Konjac Powder Substitutes

Konjac powder, also known as glucomannan powder or konjac flour, is a starch derived from the root of the konjac plant. This starchy powder is commonly used as a thickener and stabilizer in foods due to its gelling properties when mixed with water.

Konjac Powder Substitutes

While widely available, you may sometimes need a substitution for konjac powder if you don't have it on hand or want to avoid it for dietary reasons. Fortunately, there are several options to consider that can mimic the thickening effect of konjac powder.

What is Konjac Powder and How is it Used

Konjac powder is a flour made from the dried and ground corm of the konjac plant, native to East Asia. The corm contains a high concentration of glucomannan, a viscous soluble fiber.

When mixed with water, konjac powder can absorb up to 50 times its weight and transforms into a gel. This makes it an excellent thickener and emulsifier. It also acts as a stabilizer and adds chewiness.

Some common uses of konjac powder include:

  • Thickening sauces, gravies, puddings, jellies
  • Binding ingredients together in vegan or gluten-free baked goods
  • Adding viscosity to salad dressings, dips, smoothies
  • Creating konjac noodles (shirataki noodles)
  • Nutrition supplement for the fiber content

Konjac has little flavor, so it does not significantly impact taste. The texture and moisture it provides are its key attributes.

Reasons for Substituting Konjac Powder

While konjac powder can be a handy kitchen staple, there are times when you may want to use a substitute:

  • Dietary restrictions - Konjac contains trace amounts of oxalates and sugar alcohols that must be avoided on some diets like low-FODMAP or low-oxalate.
  • Texture/consistency issues - Konjac creates a very soft, almost jelly-like texture that may not be suitable for certain recipes.
  • Unpleasant side effects - Some report digestive issues like gas, bloating, and diarrhea. This is due to konjac's laxative effect from its soluble fiber content. Those with sensitive digestion may wish to limit intake.
  • Preference for whole food ingredients - Konjac powder is extracted and refined from the konjac plant. Some may prefer substitutions made from whole foods.
  • Difficulty finding - Konjac powder can be hard to locate in typical grocery stores, so substitutions are useful if shopping options are limited.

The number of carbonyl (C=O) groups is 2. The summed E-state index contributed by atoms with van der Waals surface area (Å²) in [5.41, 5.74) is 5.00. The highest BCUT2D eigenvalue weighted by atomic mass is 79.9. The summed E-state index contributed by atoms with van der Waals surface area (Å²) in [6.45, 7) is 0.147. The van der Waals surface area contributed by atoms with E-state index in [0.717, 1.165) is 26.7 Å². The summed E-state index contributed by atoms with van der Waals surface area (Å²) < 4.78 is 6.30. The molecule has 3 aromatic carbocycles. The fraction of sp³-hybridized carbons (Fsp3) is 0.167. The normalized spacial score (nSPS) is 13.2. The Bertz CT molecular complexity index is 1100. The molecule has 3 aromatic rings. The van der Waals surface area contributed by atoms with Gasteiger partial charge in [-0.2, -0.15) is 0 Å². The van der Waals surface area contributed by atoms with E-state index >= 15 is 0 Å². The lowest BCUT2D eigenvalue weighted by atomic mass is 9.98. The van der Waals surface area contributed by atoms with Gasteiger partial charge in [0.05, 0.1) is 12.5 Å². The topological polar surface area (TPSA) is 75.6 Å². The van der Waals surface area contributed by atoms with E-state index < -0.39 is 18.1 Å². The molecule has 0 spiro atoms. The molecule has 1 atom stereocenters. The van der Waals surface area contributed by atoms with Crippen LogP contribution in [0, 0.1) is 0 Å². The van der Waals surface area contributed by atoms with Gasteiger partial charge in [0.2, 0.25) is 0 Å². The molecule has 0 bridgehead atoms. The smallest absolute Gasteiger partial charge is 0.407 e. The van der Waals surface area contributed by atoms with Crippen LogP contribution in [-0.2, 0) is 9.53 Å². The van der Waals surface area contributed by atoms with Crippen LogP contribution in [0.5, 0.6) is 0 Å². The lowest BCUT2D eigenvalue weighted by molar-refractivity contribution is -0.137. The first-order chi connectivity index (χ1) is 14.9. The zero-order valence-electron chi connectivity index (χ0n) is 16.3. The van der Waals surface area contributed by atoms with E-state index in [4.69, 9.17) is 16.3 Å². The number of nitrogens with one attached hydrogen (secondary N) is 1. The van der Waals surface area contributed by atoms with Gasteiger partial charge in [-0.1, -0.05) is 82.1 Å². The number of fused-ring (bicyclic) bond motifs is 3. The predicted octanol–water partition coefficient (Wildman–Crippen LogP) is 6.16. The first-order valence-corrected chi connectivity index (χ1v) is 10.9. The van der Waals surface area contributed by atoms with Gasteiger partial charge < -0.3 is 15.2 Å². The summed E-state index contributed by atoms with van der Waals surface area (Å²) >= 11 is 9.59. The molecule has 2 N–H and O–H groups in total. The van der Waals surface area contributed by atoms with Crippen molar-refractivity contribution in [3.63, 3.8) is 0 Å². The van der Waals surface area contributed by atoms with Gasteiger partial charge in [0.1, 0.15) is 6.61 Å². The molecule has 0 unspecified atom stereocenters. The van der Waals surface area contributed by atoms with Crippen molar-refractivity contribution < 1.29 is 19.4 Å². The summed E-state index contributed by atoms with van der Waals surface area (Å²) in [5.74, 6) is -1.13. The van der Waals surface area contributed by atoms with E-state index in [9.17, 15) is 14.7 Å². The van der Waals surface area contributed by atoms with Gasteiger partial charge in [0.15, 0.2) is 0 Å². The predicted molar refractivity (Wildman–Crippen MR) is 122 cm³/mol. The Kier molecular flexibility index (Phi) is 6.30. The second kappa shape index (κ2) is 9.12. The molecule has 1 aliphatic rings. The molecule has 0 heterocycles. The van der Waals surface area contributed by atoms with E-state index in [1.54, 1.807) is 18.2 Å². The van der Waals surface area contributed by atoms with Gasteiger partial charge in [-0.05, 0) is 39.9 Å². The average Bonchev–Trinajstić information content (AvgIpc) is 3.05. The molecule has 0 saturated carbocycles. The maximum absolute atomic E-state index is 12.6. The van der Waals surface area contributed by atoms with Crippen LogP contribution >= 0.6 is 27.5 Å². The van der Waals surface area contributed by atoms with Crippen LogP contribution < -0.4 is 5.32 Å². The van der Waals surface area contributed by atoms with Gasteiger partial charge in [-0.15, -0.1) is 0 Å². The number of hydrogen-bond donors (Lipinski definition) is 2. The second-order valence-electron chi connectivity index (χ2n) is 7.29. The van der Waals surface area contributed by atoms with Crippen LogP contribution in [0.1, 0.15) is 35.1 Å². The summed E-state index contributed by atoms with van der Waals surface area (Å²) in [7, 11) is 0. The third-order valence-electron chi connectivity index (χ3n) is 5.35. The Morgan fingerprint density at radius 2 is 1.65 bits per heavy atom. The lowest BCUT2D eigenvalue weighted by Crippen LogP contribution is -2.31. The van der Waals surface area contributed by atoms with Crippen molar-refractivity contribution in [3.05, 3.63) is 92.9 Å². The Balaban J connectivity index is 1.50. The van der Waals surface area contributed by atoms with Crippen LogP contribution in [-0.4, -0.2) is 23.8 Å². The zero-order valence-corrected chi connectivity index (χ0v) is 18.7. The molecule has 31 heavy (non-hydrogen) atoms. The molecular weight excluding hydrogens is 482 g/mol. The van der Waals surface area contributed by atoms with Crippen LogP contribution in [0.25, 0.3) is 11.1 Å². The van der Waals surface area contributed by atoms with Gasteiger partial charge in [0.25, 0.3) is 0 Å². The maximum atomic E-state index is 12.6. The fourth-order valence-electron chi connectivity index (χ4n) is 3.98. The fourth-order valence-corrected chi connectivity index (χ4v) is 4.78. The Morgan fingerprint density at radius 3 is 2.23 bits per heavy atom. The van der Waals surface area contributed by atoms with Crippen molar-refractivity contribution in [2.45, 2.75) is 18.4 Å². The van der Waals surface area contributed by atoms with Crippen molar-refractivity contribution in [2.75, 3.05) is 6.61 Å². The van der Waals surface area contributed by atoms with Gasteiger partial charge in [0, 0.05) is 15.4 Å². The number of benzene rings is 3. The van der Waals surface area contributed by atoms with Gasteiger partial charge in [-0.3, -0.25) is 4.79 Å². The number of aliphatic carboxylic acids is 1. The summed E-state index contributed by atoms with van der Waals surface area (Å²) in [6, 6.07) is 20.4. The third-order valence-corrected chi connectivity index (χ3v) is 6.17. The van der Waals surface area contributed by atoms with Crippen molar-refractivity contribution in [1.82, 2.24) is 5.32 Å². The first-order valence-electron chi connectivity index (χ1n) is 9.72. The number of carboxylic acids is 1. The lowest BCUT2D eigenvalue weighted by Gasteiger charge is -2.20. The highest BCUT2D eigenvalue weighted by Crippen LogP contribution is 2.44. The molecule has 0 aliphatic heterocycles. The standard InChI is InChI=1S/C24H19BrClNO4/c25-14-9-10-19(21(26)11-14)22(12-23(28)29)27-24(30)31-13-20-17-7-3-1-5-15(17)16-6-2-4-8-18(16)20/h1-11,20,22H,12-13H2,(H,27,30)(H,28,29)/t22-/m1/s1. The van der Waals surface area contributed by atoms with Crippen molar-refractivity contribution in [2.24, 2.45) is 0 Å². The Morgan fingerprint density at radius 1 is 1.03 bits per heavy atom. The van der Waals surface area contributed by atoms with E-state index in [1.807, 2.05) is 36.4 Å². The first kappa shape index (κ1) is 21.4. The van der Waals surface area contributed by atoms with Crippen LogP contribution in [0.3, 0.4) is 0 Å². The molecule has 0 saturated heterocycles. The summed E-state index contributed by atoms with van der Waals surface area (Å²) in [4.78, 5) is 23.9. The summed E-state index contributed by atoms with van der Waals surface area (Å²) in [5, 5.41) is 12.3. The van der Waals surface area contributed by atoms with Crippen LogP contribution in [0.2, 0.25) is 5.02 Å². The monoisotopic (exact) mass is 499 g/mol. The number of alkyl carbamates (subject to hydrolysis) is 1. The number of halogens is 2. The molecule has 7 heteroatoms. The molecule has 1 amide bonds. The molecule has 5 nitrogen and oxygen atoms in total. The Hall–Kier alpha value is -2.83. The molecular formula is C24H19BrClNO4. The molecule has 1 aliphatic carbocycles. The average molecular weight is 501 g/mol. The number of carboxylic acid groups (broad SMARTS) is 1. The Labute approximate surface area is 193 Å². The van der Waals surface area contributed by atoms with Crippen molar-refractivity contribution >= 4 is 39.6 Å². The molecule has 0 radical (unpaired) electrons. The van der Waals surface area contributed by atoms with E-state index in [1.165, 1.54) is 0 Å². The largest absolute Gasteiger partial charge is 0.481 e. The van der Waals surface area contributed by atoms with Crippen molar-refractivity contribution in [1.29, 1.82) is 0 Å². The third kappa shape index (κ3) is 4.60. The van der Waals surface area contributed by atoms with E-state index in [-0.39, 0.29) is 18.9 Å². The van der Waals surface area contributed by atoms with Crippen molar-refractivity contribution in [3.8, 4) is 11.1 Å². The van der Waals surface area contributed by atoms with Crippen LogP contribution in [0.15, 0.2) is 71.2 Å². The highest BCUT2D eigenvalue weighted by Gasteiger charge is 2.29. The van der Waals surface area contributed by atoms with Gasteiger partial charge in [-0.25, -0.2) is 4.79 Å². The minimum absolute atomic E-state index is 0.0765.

• Cost - Konjac powder is relatively affordable but still pricier than some thickening alternatives like flour or starch. Substitutions can save money.

With the right swap, it's possible to mimic the properties of konjac powder while avoiding potential downsides for your needs.

The Best Substitutes for Konjac Powder

Fortunately, there are many ingredients that can approximate the thickening effect of konjac powder.

Here are the top options to consider:

Xanthan Gum

Xanthan gum is one of the most direct substitutes for konjac powder. Like konjac, it is a thickening agent and emulsifier that can greatly increase viscosity.

Xanthan gum is produced by fermenting corn sugar with a bacteria. This results in a fine, gluten-free powder.

It can be swapped in a 1:1 ratio for konjac powder. The texture may end up slightly more gummy with xanthan gum. Start with a little less xanthan and adjust as needed.

Xanthan gum is not a whole food and some report unpleasant digestive side effects like gas and bloating. But it remains a pantry staple for many following gluten-free, keto, or vegan diets due to its usefulness.

Guar Gum

Guar gum is another popular additive that mimics konjac powder. It comes from the guar bean which is native to tropical Asia.

Like xanthan gum, guar gum can thicken liquids and bind ingredients. It forms a slick, soluble fiber gel.

Use the same 1:1 ratio when substituting guar gum for konjac powder. It may result in a slightly more grainy or stiff texture compared to konjac.

Guar gum can cause minor digestion issues in some individuals, similar to xanthan gum. But it generally well-tolerated.

Psyllium Husk Powder

Psyllium husk is a great natural alternative to konjac powder. It contains a soluble fiber called arabinoxylan that turns into a thick, mucilaginous gel when mixed with water.

Psyllium comes from the plantago ovata plant. It is high in both soluble and insoluble fiber, giving it added health benefits.

Use a 3:1 ratio when substituting psyllium husk powder for konjac powder. The husks produce a thicker, more jelly-like consistency compared to konjac.

Some report bloating or stomach pain from psyllium. Introduce it slowly and be sure to drink plenty of water with it.

Chia Seeds

Though not a powder, chia seeds make an excellent konjac powder substitute thanks to their unique gelling capabilities when exposed to liquids.

The soluble fiber in chia seeds absorbs up to 12 times its weight in water, forming a thick gel. This makes it easy to use chia as a binder and emulsifier.

To substitute chia seeds for konjac powder, use a ratio of 1 tablespoon seeds per 1 teaspoon powder. Adjust as needed to achieve the desired thickness.

Soak the seeds first to activate the gelling process. Then simply add the soaked seeds to your recipe.


Like chia seeds, whole flaxseeds can also substitute for konjac powder due to their soluble fiber content.

When soaked, the mucilaginous fibers in flaxseeds become thick and viscous, similar to konjac. This makes flaxseeds an excellent egg or gelatin replacement in baked goods and desserts.

Use 1 tablespoon of whole flaxseeds soaked in 3 tablespoons of water as a substitute for 1 teaspoon konjac powder. Adjust amounts as needed.

Be sure to grind flaxseeds just before using. Otherwise, they won't absorb liquids properly.


Gelatin deserves a nod as a substitution for konjac's gelling abilities. Gelatin is made by boiling animal bones, skins, and connective tissues. It forms structural proteins called collagen that solidify into a jelly-like substance when cooled.

For konjac powder, substitute an equal amount of gelatin. Both create an almost rubbery texture when hydrated.

Gelatin must be dissolved in cool or room temperature liquids first. Then it will set as it chills.

Obviously gelatin is not suitable for vegan or vegetarian diets. But it can closely mimic the effects of konjac powder.

Agar Agar

If you want a vegan alternative to gelatin with a similar effect to konjac powder, try agar agar.